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   <title>JSR 166 Snapshot Introduction.</title>

  <body bgcolor="#ffffee" vlink="#0000aa" link="#cc0000">
  <h1>JSR 166 Snapshot Introduction.</h1>

  by <a href="http://gee.cs.oswego.edu/dl">Doug Lea</a>

To join a mailing list discussing this JSR, go to:
<A HREF="http://altair.cs.oswego.edu/mailman/listinfo/concurrency-interest"> http://altair.cs.oswego.edu/mailman/listinfo/concurrency-interest</A> .

 Disclaimer - This prototype is experimental code developed as part of
 JSR166 and made available to the developer community for use
 as-is. It is not a supported product. Use it at your own risk. The
 specification, language and implementation are subject to change as a
 result of your feedback. Because these features have not yet been
 approved for addition to the Java language, there is no schedule for
 their inclusion in a product.

Package java.util.concurrent contains utility classes that are
commonly useful in concurrent programming. Like package java.util, it
includes a few small standardized extensible frameworks, as well as
some classes that provide useful functionality and are otherwise
tedious or difficult to implement.  In this JSR, we have been
conservative in selecting only those APIs and implementations that are
useful enough to encourage nearly all concurrent programmers to use
routinely.  JSR 166 also includes a few changes and additions in
packages outside of java.util.concurrent: java.lang, to address
uncaught exceptions, and java.util to better integrate queues.
The API covers:

    <li> Queues
    <li> Executors
    <li> Locks
    <li> Condition variables
    <li> Atomic variables
    <li> Timing
    <li> Synchronizers
    <li> Concurrent Collections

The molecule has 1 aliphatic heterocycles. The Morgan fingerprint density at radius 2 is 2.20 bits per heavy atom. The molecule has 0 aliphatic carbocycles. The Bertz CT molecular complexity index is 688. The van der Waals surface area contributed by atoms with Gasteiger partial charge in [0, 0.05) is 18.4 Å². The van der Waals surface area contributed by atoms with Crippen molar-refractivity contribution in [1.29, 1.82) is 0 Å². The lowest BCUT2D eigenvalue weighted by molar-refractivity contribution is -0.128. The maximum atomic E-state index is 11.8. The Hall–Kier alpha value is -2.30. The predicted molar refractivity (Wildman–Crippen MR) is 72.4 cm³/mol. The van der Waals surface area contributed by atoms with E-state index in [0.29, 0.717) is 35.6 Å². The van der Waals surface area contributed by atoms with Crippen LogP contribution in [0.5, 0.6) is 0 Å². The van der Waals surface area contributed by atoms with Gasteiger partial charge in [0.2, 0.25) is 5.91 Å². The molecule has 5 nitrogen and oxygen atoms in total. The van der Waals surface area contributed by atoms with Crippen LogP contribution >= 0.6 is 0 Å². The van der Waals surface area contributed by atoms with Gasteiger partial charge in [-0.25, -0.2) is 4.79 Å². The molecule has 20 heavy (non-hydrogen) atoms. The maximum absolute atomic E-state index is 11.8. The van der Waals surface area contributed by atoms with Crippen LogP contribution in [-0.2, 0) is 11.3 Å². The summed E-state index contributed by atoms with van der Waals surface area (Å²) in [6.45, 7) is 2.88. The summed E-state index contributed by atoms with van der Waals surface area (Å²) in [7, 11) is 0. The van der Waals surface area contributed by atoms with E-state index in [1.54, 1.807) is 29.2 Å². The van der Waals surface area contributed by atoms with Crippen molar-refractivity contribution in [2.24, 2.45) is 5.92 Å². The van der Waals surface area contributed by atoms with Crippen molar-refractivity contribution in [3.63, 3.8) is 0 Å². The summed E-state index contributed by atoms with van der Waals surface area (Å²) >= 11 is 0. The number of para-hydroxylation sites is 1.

<li> Uncaught Exception Handlers

The main rationale for JSR 166 is that threading primitives, such as
synchronized blocks, Object.wait and Object.notify, are insufficient
for many programming tasks.  Currently, developers can use only the
concurrency control constructs provided in the Java language
itself. These are too low level for some applications, and are
incomplete for others.  As a result, application programmers are often
forced to implement their own concurrency facilities, resulting in
enormous duplication of effort creating facilities that are
notoriously hard to get right and even harder to optimize.  Offering a
standard set of concurrency utilities will ease the task of writing a
wide variety of multithreaded applications and generally improve the
quality of the applications that use them.

Here are brief descriptions and rationales of the main components.
For details see the javadocs at <a


A basic (nonblocking) Queue interface that is compatatible with
java.util.Collections will be introduced into java.util. Also,
although it is at the borders of being in scope of JSR-166,
java.util.LinkedList will be adapted to support Queue, and
a new non-thread-safe java.util.HeapPriorityQueue will be added.

<p> Five implementations in java.util.concurrent support the extended
BlockingQueue interface, that defines blocking versions of put and
take: LinkedBlockingQueue, ArrayBlockingQueue, SynchronousQueue,
PriorityBlockingQueue, and DelayQueue. Additionally,
java.util.concurrent.LinkedQueue supplies an efficient thread-safe
non-blocking queue.

<p> Since the target release is JDK1.5, and generics are slated to be
in 1.5, Queues are parametrized on element type. (Also some others


Executors provide a simple standardized interface for defining custom
thread-like subsystems, including thread pools, asynch-IO, and
lightweight task frameworks.  Executors also standardize ways of
calling threads that compute functions returning results, via
Futures. This is supported in part by defining interface Callable, the
argument/result analog of Runnable.

<p> While the Executor framework is intended to be extensible the most
commonly used Executor will be ThreadExecutor, which can be configured
to act as all sorts of thread pools, background threads, etc. The
class is designed to be general enough to suffice for the vast